This is just to say that SizeUp is a piece of software that I use constantly to manage my windows on the Mac. It’s a lot like a tiling window manager, and I find it’s the best method of spatially organizing windows. I’m writing this here because I’ve never seen anybody else using it, and I can no longer imagine working without it. With just a few keystrokes, you can resize and reposition windows to a wide variety of customizable shapes and positions. It’s free to try and I strongly recommend it to anyone who ever juggles more than one window at a time.
It’s particularly geared towards a keyboard-centric control of window management, but the same developer has made a mouse-based window manager (Cinch) that might be better suited for some.
Here, I outline a method for adding a keyboard shortcut to menu items with dynamic names in Mac OS X. Custom keyboard shortcuts on the Mac are generally great, and you can create your own system-wide, or application-specific shortcuts in the keyboard preference pane. All you need to do is provide the precise name of the menu item you want to make a shortcut to. Instructions for how to do this can be found at lifehacker. But it's a problem if the menu item changes dynamically.
I’ve been using Versions as a svn client for a couple of weeks to help manage my writing, and so far it’s proven to be a great app. But in managing LaTeX projects, there are a lot of files that should to be ignored by the repository. Unfortunately, Versions doesn’t have a keyboard shortcut for ignoring a selected file. To make matters worse, the name of the menu item changes to reflect the selected file, so making a keyboard shortcut in the usual way doesn’t work.
I guess this wouldn’t be so bad if I weren’t a keyboard junkie. But anyway, here’s how I worked around ...
tl;dr: Run Quicktime to prevent iTunes from launching every time you use built-in keyboard controls or the Apple remote
Don’t let iTunes hijack your keyboard’s built-in playback-control keys. A lot of programs take advantage of the Apple remote, or laptops’ built-in track control buttons to let you control their playback without switching back to that app. Personally, I use Cog to play music I keep as flac.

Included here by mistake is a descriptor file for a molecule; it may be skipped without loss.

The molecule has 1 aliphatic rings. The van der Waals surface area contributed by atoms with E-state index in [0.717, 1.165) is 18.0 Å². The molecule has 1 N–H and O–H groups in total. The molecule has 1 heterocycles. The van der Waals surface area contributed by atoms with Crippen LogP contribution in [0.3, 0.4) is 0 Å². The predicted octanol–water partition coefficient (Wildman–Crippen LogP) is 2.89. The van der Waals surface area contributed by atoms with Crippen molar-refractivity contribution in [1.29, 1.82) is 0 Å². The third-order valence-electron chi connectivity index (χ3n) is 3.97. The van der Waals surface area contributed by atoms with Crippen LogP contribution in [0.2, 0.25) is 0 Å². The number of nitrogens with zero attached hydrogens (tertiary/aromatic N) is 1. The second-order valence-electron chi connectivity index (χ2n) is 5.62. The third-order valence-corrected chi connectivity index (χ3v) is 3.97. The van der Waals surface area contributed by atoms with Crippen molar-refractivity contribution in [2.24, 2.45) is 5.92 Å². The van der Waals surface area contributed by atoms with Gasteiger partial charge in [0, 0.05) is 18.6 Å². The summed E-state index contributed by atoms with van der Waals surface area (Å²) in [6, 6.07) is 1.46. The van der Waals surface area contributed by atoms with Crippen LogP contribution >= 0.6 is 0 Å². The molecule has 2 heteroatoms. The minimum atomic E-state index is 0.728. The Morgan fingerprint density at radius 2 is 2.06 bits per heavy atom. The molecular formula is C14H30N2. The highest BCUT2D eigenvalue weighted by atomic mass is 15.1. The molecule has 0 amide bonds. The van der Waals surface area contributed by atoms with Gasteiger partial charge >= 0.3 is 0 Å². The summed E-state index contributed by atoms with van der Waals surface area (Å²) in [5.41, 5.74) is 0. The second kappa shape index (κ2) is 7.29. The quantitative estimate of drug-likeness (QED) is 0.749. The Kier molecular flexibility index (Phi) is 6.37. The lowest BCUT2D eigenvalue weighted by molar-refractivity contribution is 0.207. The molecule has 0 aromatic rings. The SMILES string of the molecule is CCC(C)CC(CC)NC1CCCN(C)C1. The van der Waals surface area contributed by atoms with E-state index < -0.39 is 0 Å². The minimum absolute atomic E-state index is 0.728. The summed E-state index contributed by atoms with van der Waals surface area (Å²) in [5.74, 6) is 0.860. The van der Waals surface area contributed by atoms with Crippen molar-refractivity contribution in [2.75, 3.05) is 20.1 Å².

But after upgrading to Snow Leopard, iTunes has decided to hijack those controls a bit. The buttons still control Cog, but iTunes launches whenever you press any of them. Today, I happened upon a solution: keep Quicktime Player running in the background.
What I find upsetting about this whole issue is that Apple clearly recognized that iTunes shouldn’t launch every time one of those keys is pressed. So they made Quicktime, and probably Front Row override the default behavior. But as far as I can tell, they didn’t tell anyone else how to do it.
I’m always forgetting exactly how to take screenshots on my Mac. The Shift, Command, Control, 3s and 4s all get garbled up in my head. So for my own benefit, and perhaps your own I’ve consolidated them here into a convenient list.
Command-Shift-3 :: Take a screenshot of the whole screen.
Command-Shift-4 :: Take a screenshot of an area you select.
Command-Shift-4-Space :: Take a screenshot of a window.
All these commands save a file to your Desktop. Adding the ‘Control’ key to any of them puts the image in your clipboard instead.
Additionally, you can take, or initiate screenshots from the command line using the very rich built-in screencapture command.
usage: screencapture [-icMPmwsWxSCUto] [files]
-c force screen capture to go to the clipboard
-C capture the cursor as well as the screen. only in non-interactive modes
-d display errors to the user graphically
-i capture screen interactively, by selection or window
control key - causes screen shot to go to clipboard
space key - toggle between mouse selection and
window selection modes
escape key - cancels interactive screen shot
-m only capture the main monitor, undefined if -i is set
-M screen capture output will go to a new Mail message
-o in ...